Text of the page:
Friday, 30 September 2011

Keith Fulton's 'Lost in La Mancha', 2002.

Fig. 1 Poster for Lost in La Mancha


Lost in La Mancha was a fascinating incite into the ambitions that a director can have, and the problems that leads to.  In this film, the audience follows Terry Gilliam and his fellow crew members as they try, fruitlessly, to create a film based on the story of Don Quixote.

Fig. 2 Image of Terry Gilliam from Lost in La Mancha.
Terry Gilliam is notrorious for going over budget and trying to push a project well beyond its means.  He directed a film called The Adventures of Baron Munchausen (1988), which was one of the largest independent productions in history. The film started with an estimated budget of $25 million but after it was finished it had cost around a total of $45 million. This project soiled Gilliam's name in the film industry almost permanently. David Denby believes that "Terry Gilliam's grandiose ambition, his desire to escape the alleged prison of realism, has blinded him to the clanking boredom of the fantasy sequences in The Adventures of Baron Munchausen" (Denby, 1991:79), perhaps this is true to some extent. The film itself was poorly received and due to the budget fiasco the director was known as a 'loose cannon', meaning that many film companies were wary of working with him. George Perry speaks up for him though, he explained "That he [Gilliam] has been responsible for as much originality as he has within the mainstream commercial framework is a considerable achievement in itself in an industry that always tries to categorise its talent.  Gilliam is determined not to be pigeon-holed or substituted, and would be unable to function in any other way." (Perry, 1995:79) His films, usually perceived to be 'too British for American audiences' have earned great acclaim and success at the box office, with examples such as Time Bandits and 12 Monkeys.

Despite his previous successes he has been, and is to an extent still is, seen as a very difficult director to work with.  Lost in La Mancha is a very successful insight into why some people would perceive him that way. David Morgan revealed "Gilliam's working habits do not travel well. Though he is thorough in preparing films down to the most minute detail, the time it takes to carry those details onto film never matches his hopes." (Morgan, 2004:38)  Both the pre-production and production itself of Don Quixote were constantly being set-back by the changes that Gilliam wanted to make.  His ambition throughout the making of this film was constantly increasing along with his demands on his crew.  In one scene, he describes that he wants a small army of puppet knights, they are produced for him, and then he later decides he needs them changed so the puppets chests can open up and bite the character's arm.  It would most likely look great but the constant demands on those that around him takes a toll on the morale.  A long time friend of his, Ray Cooper, explains that he's a "responsible enfant terrible" (Lost in La Mancha, 2002), that his passion for his film can lead to unconventional and sometimes shocking behaviour that greatly worries those around him. Gilliam himself describes that Don Quixote is "going to be beautiful and terrible at the same time." (Lost in La Mancha, 2002) and judging from how his production went, it wouldn't be surprising.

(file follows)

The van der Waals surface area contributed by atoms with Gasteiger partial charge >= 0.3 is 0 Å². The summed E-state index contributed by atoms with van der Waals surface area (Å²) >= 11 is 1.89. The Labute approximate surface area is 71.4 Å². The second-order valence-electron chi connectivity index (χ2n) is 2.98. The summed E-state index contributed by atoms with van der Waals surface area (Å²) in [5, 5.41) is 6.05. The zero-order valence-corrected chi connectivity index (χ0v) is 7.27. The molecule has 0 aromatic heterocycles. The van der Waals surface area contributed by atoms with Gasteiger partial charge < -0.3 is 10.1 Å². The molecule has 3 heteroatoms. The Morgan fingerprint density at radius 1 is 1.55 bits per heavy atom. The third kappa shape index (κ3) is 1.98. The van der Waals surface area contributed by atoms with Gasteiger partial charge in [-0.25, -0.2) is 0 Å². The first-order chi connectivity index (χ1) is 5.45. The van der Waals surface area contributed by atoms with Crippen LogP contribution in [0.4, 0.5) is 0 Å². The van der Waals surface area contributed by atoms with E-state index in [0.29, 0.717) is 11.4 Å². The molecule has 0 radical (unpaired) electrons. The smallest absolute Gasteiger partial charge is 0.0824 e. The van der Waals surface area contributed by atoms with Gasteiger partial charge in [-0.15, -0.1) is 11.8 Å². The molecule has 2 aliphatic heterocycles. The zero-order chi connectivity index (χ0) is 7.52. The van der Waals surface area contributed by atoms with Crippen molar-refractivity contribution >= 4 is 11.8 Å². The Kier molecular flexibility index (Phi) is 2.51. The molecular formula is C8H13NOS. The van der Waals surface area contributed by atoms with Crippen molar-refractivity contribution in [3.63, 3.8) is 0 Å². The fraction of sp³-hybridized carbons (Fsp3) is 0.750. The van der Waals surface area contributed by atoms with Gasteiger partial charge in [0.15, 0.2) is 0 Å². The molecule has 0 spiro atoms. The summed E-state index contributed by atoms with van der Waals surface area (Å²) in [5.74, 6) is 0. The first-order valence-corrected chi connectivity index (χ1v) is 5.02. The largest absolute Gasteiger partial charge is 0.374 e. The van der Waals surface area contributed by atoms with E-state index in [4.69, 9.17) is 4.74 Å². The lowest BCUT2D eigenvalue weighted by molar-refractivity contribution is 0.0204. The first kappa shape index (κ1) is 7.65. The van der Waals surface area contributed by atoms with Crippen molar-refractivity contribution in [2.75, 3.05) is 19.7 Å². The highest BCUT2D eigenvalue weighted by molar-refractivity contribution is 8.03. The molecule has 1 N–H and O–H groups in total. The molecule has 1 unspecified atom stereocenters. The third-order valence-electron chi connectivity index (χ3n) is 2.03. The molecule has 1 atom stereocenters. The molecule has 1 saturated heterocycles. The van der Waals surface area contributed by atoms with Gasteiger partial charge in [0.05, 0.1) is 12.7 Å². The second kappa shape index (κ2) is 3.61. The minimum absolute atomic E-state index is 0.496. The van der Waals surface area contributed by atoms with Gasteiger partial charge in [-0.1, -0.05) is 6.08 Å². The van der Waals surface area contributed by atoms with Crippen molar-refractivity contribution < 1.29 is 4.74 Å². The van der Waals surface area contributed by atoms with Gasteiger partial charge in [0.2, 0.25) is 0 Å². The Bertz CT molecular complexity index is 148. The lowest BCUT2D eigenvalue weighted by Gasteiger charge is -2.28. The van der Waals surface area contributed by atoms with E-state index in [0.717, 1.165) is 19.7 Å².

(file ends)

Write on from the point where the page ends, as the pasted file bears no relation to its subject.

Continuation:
Lost in La Mancha shows exactly how stressful and complicated it can be to shoot a film.  A whole day can be wasted when trying to move locations, as often Gilliam would be seen chasing sun to try to continue with a scene, only to discover that there's so little time to shoot that they need to either wait until tomorrow or film something else completely.  A lot of problems were caused when the majority of their filming materials and equipment were seriously damaged during torrential rain. They had been provided little budget as it was, due to it being filmed entirely by European money, and their insurers were unable to replace the equipment without then losing important filming time. The first assisstant director, Phil Patterson, described it as "absolute and faffing disarray"  (Lost in La Mancha, 2002), an accurate description for the stress, the disorganisation and the results of Gilliam's demands on his crew. After seeing the extent to which his ambition and desire to make this film went, it is a real shame it never came to fruition.  He entirely desired the best for this film, it could have been a masterpiece, instead it may just act as another black spot on the director's record. Here's hoping for the future.

List of Illustrations

Figure 1. Lost in La Mancha (2002) A Poster for Lost in La Mancha. At: (Accessed on: 30/09/11)

Figure 2. Lost in La Mancha (2002) Image of Terry Gilliam in Lost in La Mancha. At: (Accessed on: 30/09/11)


D. Denby (1991)  A Fine Mess. In: New York Magazine. 7 Oct 1991,  pp. 79.

Gilliam, Terry, Morgan, David (2004) Terry Gilliam: interviews. Mississippi: Univ. Press of Mississippi

Lost in La Mancha (2002) Directed by Keith Fulton [DVD] Navarra, Madrid, Spain: Quixote Films, Low Key Productions, Eastcroft Productions.

Perry, George (1995) The Life of Python. London: Pavillion Books

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